An early years education centre at Ghana’s biggest outdoor market has weathered tough economic challenges to give children—and women—the support they need.
Originally published in UN Women’s flagship report Progress of the World’s Women 2019-2020: Families in a Changing World
Every morning, thousands of women make their way to Makola Market, one of Africa’s largest urban outdoor trading centres, in the middle of Ghana’s capital, Accra. As well as their wares, many also bring their young children or carry babies strapped to their backs.
“The childcare centre was being run without the needs or voices of the women at the market being considered, and so we decided to take things into our own hands,” says Aunty Mercy.
Since then it has been run by a parent-teacher association (PTA), with representatives from GATA voted on to the management board by parents. Parents also provide food from their own stalls for the daily meal.
Staff welcome in children from 6 a.m. and close the centre after the last child is picked up. A flexible payment system is in place, with subsidies and free places for parents who cannot afford to pay the monthly fee.
Huge challenges still exist, especially around teachers’ salaries. While these were covered when the centre was under the control of the city, parents must now foot the bill for all its running costs. A national drive to reduce the public wage bill by 40 per cent has proved a significant barrier to requests for salaries to be paid by the Ministry of Education.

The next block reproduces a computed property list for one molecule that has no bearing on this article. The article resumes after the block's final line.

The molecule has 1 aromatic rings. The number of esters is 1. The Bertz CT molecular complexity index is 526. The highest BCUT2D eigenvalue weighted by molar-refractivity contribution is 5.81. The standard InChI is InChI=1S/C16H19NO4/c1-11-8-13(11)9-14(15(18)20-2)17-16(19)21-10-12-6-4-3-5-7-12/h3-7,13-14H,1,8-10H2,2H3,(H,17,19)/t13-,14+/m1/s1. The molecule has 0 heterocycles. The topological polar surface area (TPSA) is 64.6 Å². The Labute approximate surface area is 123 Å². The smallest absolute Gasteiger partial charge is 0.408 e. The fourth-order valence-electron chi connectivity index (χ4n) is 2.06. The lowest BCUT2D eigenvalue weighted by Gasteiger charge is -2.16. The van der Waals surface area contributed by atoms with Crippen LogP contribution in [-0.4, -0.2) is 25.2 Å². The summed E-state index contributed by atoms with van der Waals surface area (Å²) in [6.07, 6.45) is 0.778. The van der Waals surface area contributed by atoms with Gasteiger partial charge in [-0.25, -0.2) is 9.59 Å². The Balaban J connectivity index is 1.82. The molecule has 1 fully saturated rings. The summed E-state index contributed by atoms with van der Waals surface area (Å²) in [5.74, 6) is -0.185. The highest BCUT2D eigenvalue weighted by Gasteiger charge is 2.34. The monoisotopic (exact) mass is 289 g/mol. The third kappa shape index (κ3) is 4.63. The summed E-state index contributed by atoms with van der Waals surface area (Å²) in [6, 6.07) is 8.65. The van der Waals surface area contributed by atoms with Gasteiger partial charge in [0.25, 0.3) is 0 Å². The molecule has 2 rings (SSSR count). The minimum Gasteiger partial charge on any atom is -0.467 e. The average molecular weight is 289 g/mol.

“The proven ability of the women traders to successfully run the centre at Makola in the face of hard economic challenges has made it a pace-setter in the campaign for more access to early years childcare in Ghana,” says Dorcas Ansah, Accra Focal Cities Coordinator at WIEGO, a campaigning group for women working in the informal sector.
Alongside groups such as WIEGO, parents at the Makola Market Childcare Centre continue to campaign for support from the municipality; they have also insisted that plans to modernize the market should include provision for a renovated childcare centre.
“We’d like to see public childcare centres like this in every market across the country,” says Ansah. “The women at Makola have proved it is possible.”